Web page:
Your pillow can make the difference between a good night's rest and barely a wink of sleep. It's not the variety of pillow, shape or size that is often your undoing, but its level of cleanliness. Your key to a good night's sleep may lie on a clean and, quite possibly, new pillow.
The Down and Dirty
How matter how clean you are when you go to bed, eventually, your pillow becomes a resting place for your body and hair oils. These oils cause bacteria, which create a smell. Plus, the stuffing in a pillow attracts dust mites, which cause allergic reactions. Keep bacteria and dust mites at bay by adhering to a regular pillow cleaning schedule and covering your pillows with pillowcases.
Start by washing two pillows at a time, unless you have king-size pillows, which should be washed individually. Wash them in hot water, on the gentle cycle, and with liquid detergent. Powder detergent may leave behind a filmy residue. Rinse the pillows twice before drying them along with two new tennis balls on the low setting. The tennis balls ensure fluffy pillows. Bed pillows filled with cotton or polyester take between one and two hours to dry, while down pillows may take more than two hours.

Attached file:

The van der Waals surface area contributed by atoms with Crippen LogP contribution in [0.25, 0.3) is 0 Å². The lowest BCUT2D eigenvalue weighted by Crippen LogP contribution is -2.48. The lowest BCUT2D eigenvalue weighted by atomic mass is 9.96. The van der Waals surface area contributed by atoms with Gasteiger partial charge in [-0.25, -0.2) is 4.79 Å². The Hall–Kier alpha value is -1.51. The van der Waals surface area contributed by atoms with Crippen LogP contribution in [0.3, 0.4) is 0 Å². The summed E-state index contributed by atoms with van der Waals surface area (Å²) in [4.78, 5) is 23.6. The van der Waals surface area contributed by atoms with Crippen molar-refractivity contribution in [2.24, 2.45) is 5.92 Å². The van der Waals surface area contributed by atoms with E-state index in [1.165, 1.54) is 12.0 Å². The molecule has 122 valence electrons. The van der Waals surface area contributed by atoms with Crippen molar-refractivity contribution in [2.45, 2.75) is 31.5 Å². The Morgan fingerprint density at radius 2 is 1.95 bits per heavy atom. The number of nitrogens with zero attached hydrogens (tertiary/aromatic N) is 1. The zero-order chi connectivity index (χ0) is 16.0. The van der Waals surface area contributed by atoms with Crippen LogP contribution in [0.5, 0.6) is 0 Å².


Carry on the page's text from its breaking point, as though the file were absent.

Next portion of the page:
Your pillow will need to be replaced, despite your diligent cleaning schedule. One sign that it's time to replace the pillow is a week's worth of poor sleeping. But you can perform other tests to determine if it's replacement time. Buy a new pillow if the old one has lumps, is visibly dirty, and no longer feels as comfortable as it once did. Another test is called the fold test. According to the Better Sleep Council, “fold the pillow in half” or in thirds if it's a larger pillow and squeeze out all of the air. When you unfold the pillow, it should refluff to its original fullness. If not, replace it.
Time for a Change
You should purchase a new pillow every year. However, pillows of lesser quality may need to be replaced sooner, while pillows of greater quality may last two years before a replacement is needed. Pillows made of down should last between five and seven years.
Lowell, Massachusetts-based writer Kris Gleba has been writing home decor articles since 2008. She enjoys all aspects of small home living, from complete gut remodels to ingenius home decorating that incorporates style and function. She has previously written for the “Athol Daily News.” She holds a degree in professional writing from Fitchburg State University.